Owning a rental property can be a lucrative endeavor, especially when it comes to online platform rentals, such as Airbnb, Booking.com, HomeAway, VRBO, etc. This business model comes with rewards, but also with great level of organization of the income received, and most importantly, of the expenses incurred along the way.
It is very important for the owner of a short-term rental property to keep good records of the money received and the money expensed on the property.
Why is it so important to keep good records?
The expenses incurred while owning a short-term rental will become deductions to be taken at the time the tax return is prepared. The Internal Revenue Service has issued specific guidelines as to the kinds of expenses that are acceptable in the tax return.
Which expenses can be deducted?
Basically, all the expenses incurred to rent the property are deductible. They include advertising, auto and travel expenses, cleaning and maintenance, cleaning, depreciation, insurance, interest (other), legal and other professional fees, listing fees and commissions, local transportation expenses, management fees, mortgage interest paid to banks, points, rental payments, repairs, taxes, travel, utilities, supplies to furnish the home, etc. Also, reservation cancellation fees and other fees, such as pet fees, garage or parking fees, among others.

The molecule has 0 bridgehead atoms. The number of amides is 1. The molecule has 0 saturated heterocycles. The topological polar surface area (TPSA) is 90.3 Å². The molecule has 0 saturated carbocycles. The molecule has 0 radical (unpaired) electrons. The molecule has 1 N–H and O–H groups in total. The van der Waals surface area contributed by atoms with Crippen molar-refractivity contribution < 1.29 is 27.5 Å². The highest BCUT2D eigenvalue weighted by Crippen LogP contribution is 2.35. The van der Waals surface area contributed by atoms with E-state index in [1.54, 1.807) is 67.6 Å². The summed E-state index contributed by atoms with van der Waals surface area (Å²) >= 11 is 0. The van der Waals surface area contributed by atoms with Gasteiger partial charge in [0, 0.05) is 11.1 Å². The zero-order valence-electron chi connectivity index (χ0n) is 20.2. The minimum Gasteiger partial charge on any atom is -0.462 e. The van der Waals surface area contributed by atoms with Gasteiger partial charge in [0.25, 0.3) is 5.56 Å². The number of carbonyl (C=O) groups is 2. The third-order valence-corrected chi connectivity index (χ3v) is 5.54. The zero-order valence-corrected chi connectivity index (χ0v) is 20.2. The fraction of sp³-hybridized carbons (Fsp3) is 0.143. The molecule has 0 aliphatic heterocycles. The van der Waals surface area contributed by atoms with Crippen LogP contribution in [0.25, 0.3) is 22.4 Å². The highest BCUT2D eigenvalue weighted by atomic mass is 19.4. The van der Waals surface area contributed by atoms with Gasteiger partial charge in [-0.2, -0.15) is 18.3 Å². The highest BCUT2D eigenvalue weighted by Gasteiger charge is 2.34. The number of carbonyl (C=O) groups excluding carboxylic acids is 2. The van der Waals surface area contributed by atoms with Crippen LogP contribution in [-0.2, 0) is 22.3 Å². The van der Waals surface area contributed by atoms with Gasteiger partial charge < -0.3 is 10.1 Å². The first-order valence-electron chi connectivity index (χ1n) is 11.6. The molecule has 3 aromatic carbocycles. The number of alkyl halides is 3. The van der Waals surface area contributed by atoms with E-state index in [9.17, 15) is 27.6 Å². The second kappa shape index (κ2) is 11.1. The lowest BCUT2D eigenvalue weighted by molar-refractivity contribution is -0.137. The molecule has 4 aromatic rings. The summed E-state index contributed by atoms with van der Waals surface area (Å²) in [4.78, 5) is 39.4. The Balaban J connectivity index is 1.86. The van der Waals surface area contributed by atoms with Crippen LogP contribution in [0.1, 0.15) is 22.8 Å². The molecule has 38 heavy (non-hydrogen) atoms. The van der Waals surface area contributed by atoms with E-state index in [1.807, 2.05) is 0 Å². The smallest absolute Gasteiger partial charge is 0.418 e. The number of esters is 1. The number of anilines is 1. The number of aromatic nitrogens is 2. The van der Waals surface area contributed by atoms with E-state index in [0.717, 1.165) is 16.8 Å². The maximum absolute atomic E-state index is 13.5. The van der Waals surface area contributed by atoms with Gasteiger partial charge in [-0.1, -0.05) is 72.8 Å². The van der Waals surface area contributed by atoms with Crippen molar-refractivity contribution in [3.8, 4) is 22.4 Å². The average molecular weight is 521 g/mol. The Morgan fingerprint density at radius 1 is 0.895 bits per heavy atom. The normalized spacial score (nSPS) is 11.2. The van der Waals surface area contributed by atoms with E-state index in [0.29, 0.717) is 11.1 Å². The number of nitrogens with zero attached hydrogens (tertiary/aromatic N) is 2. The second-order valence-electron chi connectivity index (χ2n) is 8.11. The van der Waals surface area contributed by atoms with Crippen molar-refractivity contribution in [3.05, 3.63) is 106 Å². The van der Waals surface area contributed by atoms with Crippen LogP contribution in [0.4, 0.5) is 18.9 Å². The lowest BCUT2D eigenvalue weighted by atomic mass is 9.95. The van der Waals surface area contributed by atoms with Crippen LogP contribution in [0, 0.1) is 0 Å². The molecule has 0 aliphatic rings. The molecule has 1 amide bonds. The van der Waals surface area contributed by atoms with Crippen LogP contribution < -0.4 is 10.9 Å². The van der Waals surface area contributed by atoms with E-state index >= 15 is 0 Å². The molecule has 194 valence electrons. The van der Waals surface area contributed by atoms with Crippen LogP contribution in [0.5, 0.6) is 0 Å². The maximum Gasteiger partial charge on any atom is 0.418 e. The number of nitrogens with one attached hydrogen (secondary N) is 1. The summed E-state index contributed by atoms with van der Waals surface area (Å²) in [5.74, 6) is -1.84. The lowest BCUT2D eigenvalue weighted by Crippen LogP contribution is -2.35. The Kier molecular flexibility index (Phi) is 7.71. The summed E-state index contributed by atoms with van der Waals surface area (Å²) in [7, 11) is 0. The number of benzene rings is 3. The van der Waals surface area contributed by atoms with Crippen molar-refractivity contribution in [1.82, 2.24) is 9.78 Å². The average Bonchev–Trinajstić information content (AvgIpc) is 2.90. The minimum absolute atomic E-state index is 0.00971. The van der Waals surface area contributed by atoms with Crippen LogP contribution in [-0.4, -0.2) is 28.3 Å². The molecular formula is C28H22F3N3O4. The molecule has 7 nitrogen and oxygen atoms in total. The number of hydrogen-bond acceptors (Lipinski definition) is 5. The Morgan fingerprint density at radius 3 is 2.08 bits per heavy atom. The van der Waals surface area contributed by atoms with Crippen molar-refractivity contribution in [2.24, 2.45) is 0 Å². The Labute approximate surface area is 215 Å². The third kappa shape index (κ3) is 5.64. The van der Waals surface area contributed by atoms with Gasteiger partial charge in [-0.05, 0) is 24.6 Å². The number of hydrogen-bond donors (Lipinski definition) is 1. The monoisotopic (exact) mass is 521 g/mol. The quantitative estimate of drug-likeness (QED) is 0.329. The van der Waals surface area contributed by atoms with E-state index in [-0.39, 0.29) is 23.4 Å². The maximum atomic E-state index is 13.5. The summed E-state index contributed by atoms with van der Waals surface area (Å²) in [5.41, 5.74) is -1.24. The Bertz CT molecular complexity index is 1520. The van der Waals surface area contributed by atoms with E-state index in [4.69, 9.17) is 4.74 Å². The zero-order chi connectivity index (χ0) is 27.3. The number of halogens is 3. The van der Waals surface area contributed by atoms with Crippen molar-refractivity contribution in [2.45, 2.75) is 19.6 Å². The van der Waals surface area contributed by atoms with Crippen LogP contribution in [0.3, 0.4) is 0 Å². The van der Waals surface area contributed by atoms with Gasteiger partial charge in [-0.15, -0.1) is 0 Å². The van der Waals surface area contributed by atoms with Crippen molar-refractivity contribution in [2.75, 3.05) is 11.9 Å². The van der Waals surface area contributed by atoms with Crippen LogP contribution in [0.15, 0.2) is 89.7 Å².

What if I have to purchase appliances?
Appliances purchased to equip the property and make it functionable for tenants are considered fixed assets, therefore they are subject to depreciation. This means that the cost is taken over time, instead of expensing the cost at the time of purchase.
Under the Tax Cuts and Jobs Act, starting in December 2018, owners can use Section 179 to write off items purchased for use inside rental units—for example, kitchen appliances, carpets, drapes, the cost of fire systems, security systems, roofs, and HVACs.
What happens if I commingle the rental and personal expenses?
Some expenses will be partially deductible if you used the property for personal purposes. Such expenses will be divided between personal and business expenses based on a calculation. You must keep good records to be able to allocate these expenses between your rental and nonrental use. When dividing your expenses, follow these rules: Any day that the unit is rented at a fair rental price is a day of rental use even if you used the unit for personal purposes that day. Any day that the unit is available for rent but not actually rented isn’t a day of rental use.
Will I be able to deduct my vehicle-related expenses?
You can deduct the ordinary and necessary expenses of traveling away from home if the primary purpose of the trip is to collect rental income or to manage, conserve, or maintain your rental property. You must properly allocate your expenses between rental and nonrental activities. If you travel overnight you can deduct expenses such as airfare, accommodations, mileage, meals, and other travel expenses. This could include activities such as:
- Learning related to your rental, such as classes, seminars, conventions, or trade shows
- Meeting with business associates who work with you in your rental business
You can also deduct mileage for travel closer to home in order to visit your property or other related travel, such as going to a store to pick up supplies or equipment.